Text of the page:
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Andy Kirk (musician)

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Title: Andy Kirk (musician)  
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Subject: Charlie Christian, Hey Lawdy Mama (blues song), List of number-one R&B singles of 1942 (U.S.), Andrew Kirk, List of artists who reached number one on the Billboard R&B chart
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Andy Kirk (musician)

Andy Kirk
Background information
Birth name Andrew Dewey Kirk
Born (1898-05-28)May 28, 1898
Origin Newport, Kentucky, US
Died December 11, 1992(1992-12-11) (aged 94)
New York City, New York, US
Genres Jazz
Occupation(s) Musician
Instruments Saxophone, tuba
Labels Brunswick

Andrew Dewey Kirk (May 28, 1898 – December 11, 1992) was a jazz saxophonist and tubist best known as a bandleader of the "Twelve Clouds of Joy", popular during the swing era.

Kirk grew up in Denver, Colorado, where he was tutored by Wilberforce Whiteman, Paul Whiteman's father.[1] Kirk started his musical career playing with George Morrison's band, but then went on to join Terrence Holder's Dark Clouds of Joy. In 1929 he was elected leader after Holder departed. Renaming the band Clouds of Joy, Kirk also relocated the band from Dallas, Texas, to Kansas City, Kansas.[2] Although officially titled as the Clouds of Joy, the band has also been known to be called the Twelve Clouds of Joy due to the number of musicians in the band.[2] They set up in the Pla-Mor Ballroom on the junction of 32nd and Main in Kansas City and made their first recording for Brunswick Records that same year. Mary Lou Williams came in as pianist at the last moment, but she impressed Brunswick's Dave Kapp, so she became a regular member of the band.[3]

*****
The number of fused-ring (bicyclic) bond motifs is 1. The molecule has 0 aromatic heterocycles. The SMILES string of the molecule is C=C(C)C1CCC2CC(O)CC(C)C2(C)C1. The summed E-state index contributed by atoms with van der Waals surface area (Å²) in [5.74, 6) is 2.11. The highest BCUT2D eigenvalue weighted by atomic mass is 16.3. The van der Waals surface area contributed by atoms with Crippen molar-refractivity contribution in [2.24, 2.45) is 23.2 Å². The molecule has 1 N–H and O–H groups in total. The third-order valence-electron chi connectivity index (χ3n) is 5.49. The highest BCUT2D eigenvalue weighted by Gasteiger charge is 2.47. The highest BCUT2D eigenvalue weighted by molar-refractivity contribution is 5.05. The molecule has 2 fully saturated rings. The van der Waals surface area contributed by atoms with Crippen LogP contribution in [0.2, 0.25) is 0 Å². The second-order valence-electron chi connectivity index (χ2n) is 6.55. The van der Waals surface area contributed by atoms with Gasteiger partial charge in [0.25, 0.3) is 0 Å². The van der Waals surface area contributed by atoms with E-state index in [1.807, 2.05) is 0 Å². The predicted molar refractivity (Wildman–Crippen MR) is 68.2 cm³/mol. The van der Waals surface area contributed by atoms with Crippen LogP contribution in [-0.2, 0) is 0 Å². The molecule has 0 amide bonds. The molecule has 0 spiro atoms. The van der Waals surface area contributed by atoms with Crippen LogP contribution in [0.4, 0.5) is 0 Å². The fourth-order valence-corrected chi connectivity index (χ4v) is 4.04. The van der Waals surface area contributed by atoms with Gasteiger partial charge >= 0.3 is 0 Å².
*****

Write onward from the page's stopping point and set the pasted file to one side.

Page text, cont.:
Kirk moved the band to Kansas City, and since their first recordings in 1929–1930, they grew highly popular as they epitomized the Kansas City jazz sound.[2] In mid-1936, he was signed to Decca and made scores of popular records until 1946. He presumably disbanded and reformed his band during that 6-year recording layoff, as his 1929-1930 Brunswick appeared to have sold well enough to stay in the catalog through the period and 1933-34 pressings (with the mid-1930's label variations) have been seen.

In 1938, Kirk and band held the top spot of the Billboard chart for 12 weeks with "I Won't Tell a Soul (I Love You)", written by Hughie Charles and Ross Parker, featuring Pha Terrell on vocals.[4] In 1942, Kirk and His Clouds of Joy recorded "Take It and Git", which on October 24, 1942, became the first single to hit number one on the Harlem Hit Parade, the predecessor to the Billboard R&B chart. In 1943, with June Richmond on vocals, he had a number 4 hit with "Hey Lawdy Mama".


  • Clouds of Joy 1
    • Selected LP/CD discography 1.1
  • Notes 2
  • References 3

Clouds of Joy

The band at various times included Buddy Tate (tenor saxophone), Claude Williams (violin), Pha Terrell (vocals), Mary Lou's then husband, John Williams, Bill Coleman,[5] Ken Kersey, Dick Wilson, Don Byas, "Shorty" Baker, Howard McGhee, Jimmy Forrest, Ben Smith, Fats Navarro, Charlie Parker (briefly),[3] Reuben Phillips, Ben Thigpen, Henry Wells, Milt Robinson, Floyd Smith, Hank Jones, Johnny Lynch, Joe Williams, Big Jim Lawson, Gino Murray and Joe Evans.[6]